Lab Report IB-acceptable methods of estimating total uncertainty when dealing with MSE?

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In the writing of my Extended Essay, I'm analysing the data of a bunch of runs I did of a reaction involving ammonium nitrate and water. I made the temperature graphs in Pasco DataStudio (which also happens to be poorly made and a huge pain in the ass to use), and compensated for the imperfect calorimeter and reaction by extrapolating the rate of cooling and finding the intersection between the line and the time the nitrate was added.

Which is all well and good, but out of the three uncertainties I'd need to take into account (slope, init time, y-intercept), I'm missing two. Pasco DataStudio doesn't seem to have a function for finding the slope and y-intercept uncertainty the IB way, and it won't be possible by hand because there simply isn't a pencil that small in existence.

What the program offers instead for its linear fit are the following, using numbers from one of the runs as an example: MSE (or Mean Squared Error) 9.01*10^-4, Root MSE 0.03 and Pearson's r as 0.983.

I did go and read about MSE beforehand, but considering all of my Group 4 teachers (esp. the qualified examiner teachers) were very particular about the exact methods to calculate uncertainties, I'm left completely in the dark as to how I should take these into account - or how any of it is supposed to work without relevant uncertainties to the values I used to calculate temperature.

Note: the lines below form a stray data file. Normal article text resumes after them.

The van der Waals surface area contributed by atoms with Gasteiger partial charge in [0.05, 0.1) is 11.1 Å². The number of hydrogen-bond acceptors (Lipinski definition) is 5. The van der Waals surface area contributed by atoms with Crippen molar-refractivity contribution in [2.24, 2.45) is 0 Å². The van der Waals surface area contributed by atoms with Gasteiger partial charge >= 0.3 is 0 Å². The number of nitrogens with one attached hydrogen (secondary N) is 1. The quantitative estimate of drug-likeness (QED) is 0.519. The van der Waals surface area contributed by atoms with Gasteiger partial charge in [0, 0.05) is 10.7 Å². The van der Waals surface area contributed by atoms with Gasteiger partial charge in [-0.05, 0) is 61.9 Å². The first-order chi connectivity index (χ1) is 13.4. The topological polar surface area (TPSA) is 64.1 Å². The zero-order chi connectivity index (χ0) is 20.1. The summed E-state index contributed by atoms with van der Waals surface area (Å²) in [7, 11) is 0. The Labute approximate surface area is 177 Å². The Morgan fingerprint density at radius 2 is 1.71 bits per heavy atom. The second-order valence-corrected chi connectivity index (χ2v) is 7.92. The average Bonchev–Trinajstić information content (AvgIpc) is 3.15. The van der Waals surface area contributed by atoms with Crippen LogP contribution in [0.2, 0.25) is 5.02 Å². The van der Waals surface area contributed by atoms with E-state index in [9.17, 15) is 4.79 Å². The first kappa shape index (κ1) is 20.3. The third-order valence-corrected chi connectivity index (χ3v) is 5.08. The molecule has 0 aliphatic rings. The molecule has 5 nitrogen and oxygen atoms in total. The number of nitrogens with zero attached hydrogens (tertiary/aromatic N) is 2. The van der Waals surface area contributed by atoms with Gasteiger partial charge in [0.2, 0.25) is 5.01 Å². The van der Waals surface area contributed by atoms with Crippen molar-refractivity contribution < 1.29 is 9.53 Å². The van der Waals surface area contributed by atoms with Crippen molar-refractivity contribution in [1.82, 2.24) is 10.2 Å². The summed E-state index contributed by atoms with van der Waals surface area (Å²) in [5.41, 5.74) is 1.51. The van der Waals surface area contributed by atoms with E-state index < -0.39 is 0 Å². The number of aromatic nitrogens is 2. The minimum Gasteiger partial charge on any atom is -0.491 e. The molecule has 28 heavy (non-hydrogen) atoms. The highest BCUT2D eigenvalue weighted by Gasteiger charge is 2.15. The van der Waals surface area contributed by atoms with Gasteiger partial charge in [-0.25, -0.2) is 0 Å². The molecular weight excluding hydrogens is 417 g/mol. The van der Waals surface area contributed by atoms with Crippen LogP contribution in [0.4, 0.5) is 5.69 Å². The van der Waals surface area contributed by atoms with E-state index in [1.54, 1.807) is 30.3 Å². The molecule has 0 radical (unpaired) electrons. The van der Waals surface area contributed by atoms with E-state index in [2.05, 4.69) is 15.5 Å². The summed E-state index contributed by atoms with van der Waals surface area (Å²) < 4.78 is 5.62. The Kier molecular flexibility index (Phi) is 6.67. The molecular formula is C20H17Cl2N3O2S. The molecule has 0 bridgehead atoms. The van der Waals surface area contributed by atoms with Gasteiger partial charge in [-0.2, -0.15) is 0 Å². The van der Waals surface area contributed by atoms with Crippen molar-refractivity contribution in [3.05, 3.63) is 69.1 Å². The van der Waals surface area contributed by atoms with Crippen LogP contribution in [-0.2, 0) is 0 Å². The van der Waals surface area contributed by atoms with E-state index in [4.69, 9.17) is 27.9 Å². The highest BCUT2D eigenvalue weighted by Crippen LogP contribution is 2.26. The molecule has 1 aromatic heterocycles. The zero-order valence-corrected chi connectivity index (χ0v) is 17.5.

Anyone have some suggestions?

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This is very interesting to me, because when I did Chem HL we never had to deal with data this complex! From what I understand you're trying to run a regression? Why do you care about the MSE? From what I know that's a criterion about the opportunity cost of bias vs efficiency. Are you trying to analyse the distribution of your data?

This seems suspiciously advanced for IB to me.

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Ok, as confused as I am, I believe the MSE is the measure of the "fit" of the slope with respect to the data. I'm not sure why you're trying to do an error analysis on the slope and y-intercept of the function either (Ask your teacher!!!).

I have only used DataStudio for physics, so I'm not entirely sure what your problem is. But for past calorimetry labs, I've found that it was sufficient to determine the uncertainty on initial time as you need that for future enthalpy calculations.

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